New Year’s Resolution: Do What You Can, While You Can
There ‘s a top 10 list of New Year’s resolutions that are most commonly made and then most commonly broken.
Lose weight, get fit, stop smoking (well, never touch hard drugs like tobacco), and spend more time with the family (they have no choice unless they leave the house!) all feature. The last is drink less — not going to happen. It’s one of the few things I can still do. I’ve adapted, I now quaff better quality.
Instead, I thought I’d amass a small list of things that might be possible to achieve if the winds of fate blow in the right direction. I’ll never run for a bus again, but that bus has been something I’ve been more than willing to let pass.
I’ve had two rounds of the disease-modifying therapy Lemtrada (alemtuzumab). The clinical news so far is good — my last MRI showed no increase in lesions. I’ve just gone past the six-month period since my last infusions, and my immune system should begin to recover (it drops to just above zero). This is still problematic as I’ve been battling a constant urinary tract infection for over a month now. Everything I try to do is circumscribed by this.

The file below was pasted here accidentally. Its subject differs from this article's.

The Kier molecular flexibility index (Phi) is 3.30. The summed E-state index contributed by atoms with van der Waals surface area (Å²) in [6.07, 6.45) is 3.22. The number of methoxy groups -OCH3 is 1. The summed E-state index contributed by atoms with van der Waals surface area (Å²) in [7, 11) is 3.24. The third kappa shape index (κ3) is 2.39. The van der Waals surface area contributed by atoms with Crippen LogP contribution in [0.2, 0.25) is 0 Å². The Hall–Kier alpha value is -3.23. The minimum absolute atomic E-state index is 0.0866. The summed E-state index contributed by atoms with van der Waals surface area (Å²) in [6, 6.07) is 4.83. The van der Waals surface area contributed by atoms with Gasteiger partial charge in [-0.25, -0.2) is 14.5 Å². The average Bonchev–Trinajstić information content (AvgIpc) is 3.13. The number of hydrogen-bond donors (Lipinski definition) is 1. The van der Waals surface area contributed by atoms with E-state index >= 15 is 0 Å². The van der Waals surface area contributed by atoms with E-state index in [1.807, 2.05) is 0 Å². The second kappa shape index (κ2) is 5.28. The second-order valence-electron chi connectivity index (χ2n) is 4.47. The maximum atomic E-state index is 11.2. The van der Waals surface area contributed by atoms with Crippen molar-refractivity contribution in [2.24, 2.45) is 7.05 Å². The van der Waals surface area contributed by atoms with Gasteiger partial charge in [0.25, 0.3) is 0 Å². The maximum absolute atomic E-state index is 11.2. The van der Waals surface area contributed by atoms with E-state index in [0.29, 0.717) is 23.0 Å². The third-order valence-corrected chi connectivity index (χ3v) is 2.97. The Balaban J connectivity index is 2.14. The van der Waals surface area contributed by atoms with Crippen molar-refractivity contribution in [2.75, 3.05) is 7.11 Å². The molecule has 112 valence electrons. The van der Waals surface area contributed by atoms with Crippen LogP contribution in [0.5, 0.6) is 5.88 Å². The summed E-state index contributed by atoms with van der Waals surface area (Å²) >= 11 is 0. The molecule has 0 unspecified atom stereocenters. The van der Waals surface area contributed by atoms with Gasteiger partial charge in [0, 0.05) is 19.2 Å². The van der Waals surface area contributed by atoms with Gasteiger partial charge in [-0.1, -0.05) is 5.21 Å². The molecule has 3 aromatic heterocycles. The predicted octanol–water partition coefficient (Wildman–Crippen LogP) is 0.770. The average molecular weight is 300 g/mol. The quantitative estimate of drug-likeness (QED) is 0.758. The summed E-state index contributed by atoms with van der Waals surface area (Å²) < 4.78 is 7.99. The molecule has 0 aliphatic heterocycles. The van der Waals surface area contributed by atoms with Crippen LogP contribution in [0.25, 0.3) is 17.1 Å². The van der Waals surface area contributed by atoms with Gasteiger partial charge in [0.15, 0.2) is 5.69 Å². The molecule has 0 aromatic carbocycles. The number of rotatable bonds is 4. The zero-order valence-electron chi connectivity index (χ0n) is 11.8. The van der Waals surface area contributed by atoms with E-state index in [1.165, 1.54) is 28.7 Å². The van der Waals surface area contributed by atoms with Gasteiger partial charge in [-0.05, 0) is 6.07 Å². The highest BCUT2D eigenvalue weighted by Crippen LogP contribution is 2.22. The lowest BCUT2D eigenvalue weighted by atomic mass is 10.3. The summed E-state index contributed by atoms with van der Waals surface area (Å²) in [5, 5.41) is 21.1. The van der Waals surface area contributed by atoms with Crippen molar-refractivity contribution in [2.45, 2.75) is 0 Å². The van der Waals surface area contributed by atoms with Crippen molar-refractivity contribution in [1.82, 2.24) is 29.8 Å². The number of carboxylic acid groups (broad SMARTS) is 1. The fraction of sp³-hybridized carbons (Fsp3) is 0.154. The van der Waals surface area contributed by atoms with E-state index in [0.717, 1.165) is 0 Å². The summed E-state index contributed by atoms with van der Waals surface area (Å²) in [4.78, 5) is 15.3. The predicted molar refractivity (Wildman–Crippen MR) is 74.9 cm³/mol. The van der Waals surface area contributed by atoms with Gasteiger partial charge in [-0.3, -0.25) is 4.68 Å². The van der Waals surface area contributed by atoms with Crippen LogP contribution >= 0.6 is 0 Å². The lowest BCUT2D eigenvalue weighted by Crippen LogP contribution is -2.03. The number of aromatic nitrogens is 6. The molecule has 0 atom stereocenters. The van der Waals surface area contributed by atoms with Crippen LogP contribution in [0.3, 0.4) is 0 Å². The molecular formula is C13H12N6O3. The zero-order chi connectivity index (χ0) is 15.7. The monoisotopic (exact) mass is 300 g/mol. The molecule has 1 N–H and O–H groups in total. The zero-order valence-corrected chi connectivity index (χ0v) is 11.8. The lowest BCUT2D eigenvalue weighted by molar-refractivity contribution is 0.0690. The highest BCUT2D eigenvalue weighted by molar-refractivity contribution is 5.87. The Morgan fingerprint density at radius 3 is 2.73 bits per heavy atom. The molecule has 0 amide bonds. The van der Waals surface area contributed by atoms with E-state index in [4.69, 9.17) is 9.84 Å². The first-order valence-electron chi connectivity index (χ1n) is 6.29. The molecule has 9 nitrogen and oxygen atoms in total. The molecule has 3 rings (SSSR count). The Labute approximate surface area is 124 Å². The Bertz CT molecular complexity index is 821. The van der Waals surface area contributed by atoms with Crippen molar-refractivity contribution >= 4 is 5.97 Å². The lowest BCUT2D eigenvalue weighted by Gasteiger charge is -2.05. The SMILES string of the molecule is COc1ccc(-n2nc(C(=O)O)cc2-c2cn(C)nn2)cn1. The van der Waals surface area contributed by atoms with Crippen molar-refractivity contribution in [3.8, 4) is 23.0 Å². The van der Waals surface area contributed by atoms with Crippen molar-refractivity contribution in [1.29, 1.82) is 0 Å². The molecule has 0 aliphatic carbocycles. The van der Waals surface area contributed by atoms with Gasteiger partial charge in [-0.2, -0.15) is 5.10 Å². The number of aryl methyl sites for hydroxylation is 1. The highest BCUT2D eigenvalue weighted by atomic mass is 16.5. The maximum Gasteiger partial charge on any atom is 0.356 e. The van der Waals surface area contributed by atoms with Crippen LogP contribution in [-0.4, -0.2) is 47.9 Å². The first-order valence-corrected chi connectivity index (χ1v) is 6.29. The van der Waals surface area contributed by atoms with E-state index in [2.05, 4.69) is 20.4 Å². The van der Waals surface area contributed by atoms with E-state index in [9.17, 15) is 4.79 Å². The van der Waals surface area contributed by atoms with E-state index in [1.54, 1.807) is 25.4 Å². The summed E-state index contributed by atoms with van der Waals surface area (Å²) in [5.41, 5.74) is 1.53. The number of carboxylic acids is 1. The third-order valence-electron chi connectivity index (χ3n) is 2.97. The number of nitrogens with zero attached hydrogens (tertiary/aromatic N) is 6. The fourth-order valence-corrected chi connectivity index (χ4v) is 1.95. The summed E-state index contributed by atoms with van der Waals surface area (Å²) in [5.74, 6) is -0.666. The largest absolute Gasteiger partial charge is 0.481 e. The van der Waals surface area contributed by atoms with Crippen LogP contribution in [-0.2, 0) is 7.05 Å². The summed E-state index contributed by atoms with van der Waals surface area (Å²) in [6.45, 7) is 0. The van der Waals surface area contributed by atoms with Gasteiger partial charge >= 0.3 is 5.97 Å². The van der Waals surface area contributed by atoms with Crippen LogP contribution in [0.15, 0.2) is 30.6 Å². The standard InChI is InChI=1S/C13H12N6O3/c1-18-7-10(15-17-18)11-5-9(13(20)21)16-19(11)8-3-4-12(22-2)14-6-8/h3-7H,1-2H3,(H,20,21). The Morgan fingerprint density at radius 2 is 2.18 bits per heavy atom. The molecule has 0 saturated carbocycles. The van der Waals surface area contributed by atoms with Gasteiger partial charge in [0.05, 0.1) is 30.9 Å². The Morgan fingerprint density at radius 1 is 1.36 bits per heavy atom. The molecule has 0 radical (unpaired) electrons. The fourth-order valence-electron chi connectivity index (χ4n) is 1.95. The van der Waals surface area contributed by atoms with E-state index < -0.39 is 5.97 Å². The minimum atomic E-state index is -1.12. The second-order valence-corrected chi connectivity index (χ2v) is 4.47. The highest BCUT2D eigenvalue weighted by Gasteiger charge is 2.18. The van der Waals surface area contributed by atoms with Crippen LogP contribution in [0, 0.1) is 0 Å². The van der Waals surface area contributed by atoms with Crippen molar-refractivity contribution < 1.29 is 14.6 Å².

Also, if I attempt anything extraordinary, there is an equation to be met. If I do “that,” I won’t be able to do “this.” And the “this” is often the basics, like working or attending an exercise class!
Number one on my wish list of New Year’s attainments is to play pool again. This really isn’t as hard as it sounds. Ten years ago for my 50th birthday, my wife bought me a table and graciously let a room be dominated by it. I think I possibly had a few runs on it in early 2017, but after May and my second round of Lemtrada, such frippery ceased. However, with the judicious use of my perching stool and one of my sons willing to both play and move the stool ’round the table for me, I could maybe give it a go.
I’m not greedy — I only have two resolutions.
The other is to play wheelchair tennis again.
Last year, the power went out of my arms. Even hitting the ball back in a stationary position became problematic. I was never the best, but I could rally and occasionally thrash a real doozy.
I’m right-handed and that side has deteriorated. My grip has diminished and the range of the arm is now somewhat restricted. Still, physical improvements may come in the next few months. If they do, I’ll have to grab the opportunity.
One thing MS has taught me is, “Do what you can, while you can.”
The New Year is a time for hope — so, here’s hoping.
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